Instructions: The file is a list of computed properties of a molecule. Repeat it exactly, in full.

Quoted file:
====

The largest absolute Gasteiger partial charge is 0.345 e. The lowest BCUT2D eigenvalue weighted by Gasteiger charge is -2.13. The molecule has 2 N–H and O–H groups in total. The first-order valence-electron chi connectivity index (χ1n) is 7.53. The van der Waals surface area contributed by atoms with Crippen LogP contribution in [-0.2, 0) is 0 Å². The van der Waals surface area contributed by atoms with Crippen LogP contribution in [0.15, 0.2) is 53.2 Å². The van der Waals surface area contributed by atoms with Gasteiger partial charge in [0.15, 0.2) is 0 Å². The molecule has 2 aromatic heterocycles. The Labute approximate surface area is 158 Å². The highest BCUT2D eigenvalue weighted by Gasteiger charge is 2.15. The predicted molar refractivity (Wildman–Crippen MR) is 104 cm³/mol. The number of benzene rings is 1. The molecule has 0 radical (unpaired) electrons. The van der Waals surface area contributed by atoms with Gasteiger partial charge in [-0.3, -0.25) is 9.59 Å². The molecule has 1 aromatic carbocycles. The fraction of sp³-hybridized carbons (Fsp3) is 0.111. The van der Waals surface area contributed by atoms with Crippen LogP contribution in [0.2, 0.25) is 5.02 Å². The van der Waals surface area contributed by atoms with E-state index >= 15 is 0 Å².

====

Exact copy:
The largest absolute Gasteiger partial charge is 0.345 e. The lowest BCUT2D eigenvalue weighted by Gasteiger charge is -2.13. The molecule has 2 N–H and O–H groups in total. The first-order valence-electron chi connectivity index (χ1n) is 7.53. The van der Waals surface area contributed by atoms with Crippen LogP contribution in [-0.2, 0) is 0 Å². The van der Waals surface area contributed by atoms with Crippen LogP contribution in [0.15, 0.2) is 53.2 Å². The van der Waals surface area contributed by atoms with Gasteiger partial charge in [0.15, 0.2) is 0 Å². The molecule has 2 aromatic heterocycles. The Labute approximate surface area is 158 Å². The highest BCUT2D eigenvalue weighted by Gasteiger charge is 2.15. The predicted molar refractivity (Wildman–Crippen MR) is 104 cm³/mol. The number of benzene rings is 1. The molecule has 0 radical (unpaired) electrons. The van der Waals surface area contributed by atoms with Gasteiger partial charge in [-0.3, -0.25) is 9.59 Å². The molecule has 1 aromatic carbocycles. The fraction of sp³-hybridized carbons (Fsp3) is 0.111. The van der Waals surface area contributed by atoms with Crippen LogP contribution in [0.2, 0.25) is 5.02 Å². The van der Waals surface area contributed by atoms with E-state index >= 15 is 0 Å².